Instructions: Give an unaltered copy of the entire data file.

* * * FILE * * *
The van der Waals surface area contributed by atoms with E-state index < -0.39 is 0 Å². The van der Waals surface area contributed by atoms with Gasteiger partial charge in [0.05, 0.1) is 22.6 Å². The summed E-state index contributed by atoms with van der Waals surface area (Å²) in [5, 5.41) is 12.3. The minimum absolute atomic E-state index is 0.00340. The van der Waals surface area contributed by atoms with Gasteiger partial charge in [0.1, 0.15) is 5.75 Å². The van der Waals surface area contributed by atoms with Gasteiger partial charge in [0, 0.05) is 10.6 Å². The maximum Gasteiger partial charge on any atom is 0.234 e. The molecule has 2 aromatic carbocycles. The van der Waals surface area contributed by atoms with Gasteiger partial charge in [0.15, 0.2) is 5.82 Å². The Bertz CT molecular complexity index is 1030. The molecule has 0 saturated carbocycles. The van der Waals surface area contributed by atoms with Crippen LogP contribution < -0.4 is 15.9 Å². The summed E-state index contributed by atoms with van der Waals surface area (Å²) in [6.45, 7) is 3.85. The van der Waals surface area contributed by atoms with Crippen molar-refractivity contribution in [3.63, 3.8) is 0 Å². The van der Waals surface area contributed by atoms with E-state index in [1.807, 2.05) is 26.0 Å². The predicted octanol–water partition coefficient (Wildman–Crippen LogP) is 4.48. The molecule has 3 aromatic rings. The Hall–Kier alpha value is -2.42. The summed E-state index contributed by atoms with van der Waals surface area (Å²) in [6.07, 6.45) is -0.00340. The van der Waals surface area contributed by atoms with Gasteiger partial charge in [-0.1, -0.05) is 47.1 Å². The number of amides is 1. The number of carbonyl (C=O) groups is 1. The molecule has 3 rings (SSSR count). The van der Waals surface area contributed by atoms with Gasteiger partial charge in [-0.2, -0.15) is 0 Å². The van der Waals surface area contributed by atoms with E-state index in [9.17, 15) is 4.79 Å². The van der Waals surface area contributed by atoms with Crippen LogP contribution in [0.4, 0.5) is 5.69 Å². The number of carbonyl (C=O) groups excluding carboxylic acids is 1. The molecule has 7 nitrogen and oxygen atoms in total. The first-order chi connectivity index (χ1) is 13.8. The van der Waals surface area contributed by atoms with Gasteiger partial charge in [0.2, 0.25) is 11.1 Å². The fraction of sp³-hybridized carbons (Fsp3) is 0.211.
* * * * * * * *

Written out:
The van der Waals surface area contributed by atoms with E-state index < -0.39 is 0 Å². The van der Waals surface area contributed by atoms with Gasteiger partial charge in [0.05, 0.1) is 22.6 Å². The summed E-state index contributed by atoms with van der Waals surface area (Å²) in [5, 5.41) is 12.3. The minimum absolute atomic E-state index is 0.00340. The van der Waals surface area contributed by atoms with Gasteiger partial charge in [0.1, 0.15) is 5.75 Å². The van der Waals surface area contributed by atoms with Gasteiger partial charge in [0, 0.05) is 10.6 Å². The maximum Gasteiger partial charge on any atom is 0.234 e. The molecule has 2 aromatic carbocycles. The van der Waals surface area contributed by atoms with Gasteiger partial charge in [0.15, 0.2) is 5.82 Å². The Bertz CT molecular complexity index is 1030. The molecule has 0 saturated carbocycles. The van der Waals surface area contributed by atoms with Crippen LogP contribution < -0.4 is 15.9 Å². The summed E-state index contributed by atoms with van der Waals surface area (Å²) in [6.45, 7) is 3.85. The van der Waals surface area contributed by atoms with Crippen molar-refractivity contribution in [3.63, 3.8) is 0 Å². The van der Waals surface area contributed by atoms with E-state index in [1.807, 2.05) is 26.0 Å². The predicted octanol–water partition coefficient (Wildman–Crippen LogP) is 4.48. The molecule has 3 aromatic rings. The Hall–Kier alpha value is -2.42. The summed E-state index contributed by atoms with van der Waals surface area (Å²) in [6.07, 6.45) is -0.00340. The van der Waals surface area contributed by atoms with Gasteiger partial charge in [-0.1, -0.05) is 47.1 Å². The number of amides is 1. The number of carbonyl (C=O) groups is 1. The molecule has 3 rings (SSSR count). The van der Waals surface area contributed by atoms with Gasteiger partial charge in [-0.2, -0.15) is 0 Å². The van der Waals surface area contributed by atoms with E-state index in [9.17, 15) is 4.79 Å². The van der Waals surface area contributed by atoms with Crippen LogP contribution in [0.4, 0.5) is 5.69 Å². The number of carbonyl (C=O) groups excluding carboxylic acids is 1. The molecule has 7 nitrogen and oxygen atoms in total. The first-order chi connectivity index (χ1) is 13.8. The van der Waals surface area contributed by atoms with Gasteiger partial charge in [0.2, 0.25) is 11.1 Å². The fraction of sp³-hybridized carbons (Fsp3) is 0.211.